In Rome, everything that has ever been done has been done there. Whatever will happen has already happened there. Roman air is thick with history and the millions of spoken words that have ever been spoken.
I’m sure that Bob was not the first to stop and climb atop the fallen marble in the Forum in the middle of a hot, summer night, the first man to orate the speech that Brutus gives to the throng of citizens after the murder of Julius Caesar.
If there be any in this assembly, any dear friend of
Caesar’s, to him I say, that Brutus’ love to Caesar
was no less than his. If then that friend demand
why Brutus rose against Caesar, this is my answer:
—Not that I loved Caesar less, but that I loved
But it was the last time that Bob would ever say those words to his wife, who cried from the sincerity of it, from the emotion of it. From the knowledge that it would never happen again.
They’d been married for a number of years before he was diagnosed with bone cancer – the kind of cancer where his body became encased in bone, as if he was a knight wrapped up in a suit of armor. It was a terminal disease and it was unlikely that he would ever feel better or get better. When he was diagnosed, that was about as good of health as he’d ever be in again.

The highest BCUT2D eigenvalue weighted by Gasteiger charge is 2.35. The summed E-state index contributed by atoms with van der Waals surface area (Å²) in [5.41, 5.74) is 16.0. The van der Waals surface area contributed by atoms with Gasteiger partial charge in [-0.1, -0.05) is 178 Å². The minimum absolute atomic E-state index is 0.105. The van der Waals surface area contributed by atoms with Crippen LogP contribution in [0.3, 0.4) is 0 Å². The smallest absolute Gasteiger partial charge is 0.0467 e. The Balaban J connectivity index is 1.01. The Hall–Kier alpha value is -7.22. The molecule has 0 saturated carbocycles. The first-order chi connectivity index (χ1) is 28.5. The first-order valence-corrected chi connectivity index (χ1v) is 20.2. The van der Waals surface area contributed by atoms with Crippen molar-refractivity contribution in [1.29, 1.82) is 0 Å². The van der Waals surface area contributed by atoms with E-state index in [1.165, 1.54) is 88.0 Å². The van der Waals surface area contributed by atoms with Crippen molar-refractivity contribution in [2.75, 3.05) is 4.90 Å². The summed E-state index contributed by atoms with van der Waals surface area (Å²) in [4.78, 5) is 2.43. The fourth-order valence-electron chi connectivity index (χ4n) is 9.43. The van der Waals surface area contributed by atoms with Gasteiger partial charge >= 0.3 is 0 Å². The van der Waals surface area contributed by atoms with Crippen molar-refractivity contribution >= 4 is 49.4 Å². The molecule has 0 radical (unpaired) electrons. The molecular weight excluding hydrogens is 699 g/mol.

They decided to take a trip to Rome, the Eternal City.
Once all the tourists had been packed up and moved along in their buses, it left space for others to roam around the ruins. And so walked Bob with his wife into that hot summer night, now left to themselves, wrapped up in their love for each other and the magic of the moment.
They strolled among the ruins imagining the city as it once was: thriving, living, evolving. And saw it as it is now: fallen, ruined, but not forgotten. It is how it is for all of us.
Even though it had all been said before, done before, it didn’t stop him from speaking words that have been spoken before – but not to each other, not in that time, not in that moment – and that, that made it everlasting.